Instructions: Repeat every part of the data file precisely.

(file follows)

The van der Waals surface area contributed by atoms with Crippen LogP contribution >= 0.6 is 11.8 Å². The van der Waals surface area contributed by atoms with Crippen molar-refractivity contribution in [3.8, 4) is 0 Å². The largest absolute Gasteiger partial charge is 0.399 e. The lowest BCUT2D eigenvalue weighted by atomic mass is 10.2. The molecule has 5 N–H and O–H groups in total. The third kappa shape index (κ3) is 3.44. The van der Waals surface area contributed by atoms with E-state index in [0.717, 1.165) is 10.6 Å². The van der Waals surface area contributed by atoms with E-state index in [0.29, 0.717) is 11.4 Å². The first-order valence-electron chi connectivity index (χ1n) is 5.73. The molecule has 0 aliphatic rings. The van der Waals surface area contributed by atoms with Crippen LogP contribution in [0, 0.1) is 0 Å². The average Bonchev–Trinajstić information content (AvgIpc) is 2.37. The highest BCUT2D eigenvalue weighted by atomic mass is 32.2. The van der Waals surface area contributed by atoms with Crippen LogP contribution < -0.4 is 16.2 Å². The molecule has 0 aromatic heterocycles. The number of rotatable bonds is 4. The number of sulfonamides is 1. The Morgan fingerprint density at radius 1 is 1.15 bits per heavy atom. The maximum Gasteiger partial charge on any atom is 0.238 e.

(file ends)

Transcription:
The van der Waals surface area contributed by atoms with Crippen LogP contribution >= 0.6 is 11.8 Å². The van der Waals surface area contributed by atoms with Crippen molar-refractivity contribution in [3.8, 4) is 0 Å². The largest absolute Gasteiger partial charge is 0.399 e. The lowest BCUT2D eigenvalue weighted by atomic mass is 10.2. The molecule has 5 N–H and O–H groups in total. The third kappa shape index (κ3) is 3.44. The van der Waals surface area contributed by atoms with E-state index in [0.717, 1.165) is 10.6 Å². The van der Waals surface area contributed by atoms with E-state index in [0.29, 0.717) is 11.4 Å². The first-order valence-electron chi connectivity index (χ1n) is 5.73. The molecule has 0 aliphatic rings. The van der Waals surface area contributed by atoms with Crippen LogP contribution in [0, 0.1) is 0 Å². The average Bonchev–Trinajstić information content (AvgIpc) is 2.37. The highest BCUT2D eigenvalue weighted by atomic mass is 32.2. The van der Waals surface area contributed by atoms with Crippen LogP contribution < -0.4 is 16.2 Å². The molecule has 0 aromatic heterocycles. The number of rotatable bonds is 4. The number of sulfonamides is 1. The Morgan fingerprint density at radius 1 is 1.15 bits per heavy atom. The maximum Gasteiger partial charge on any atom is 0.238 e.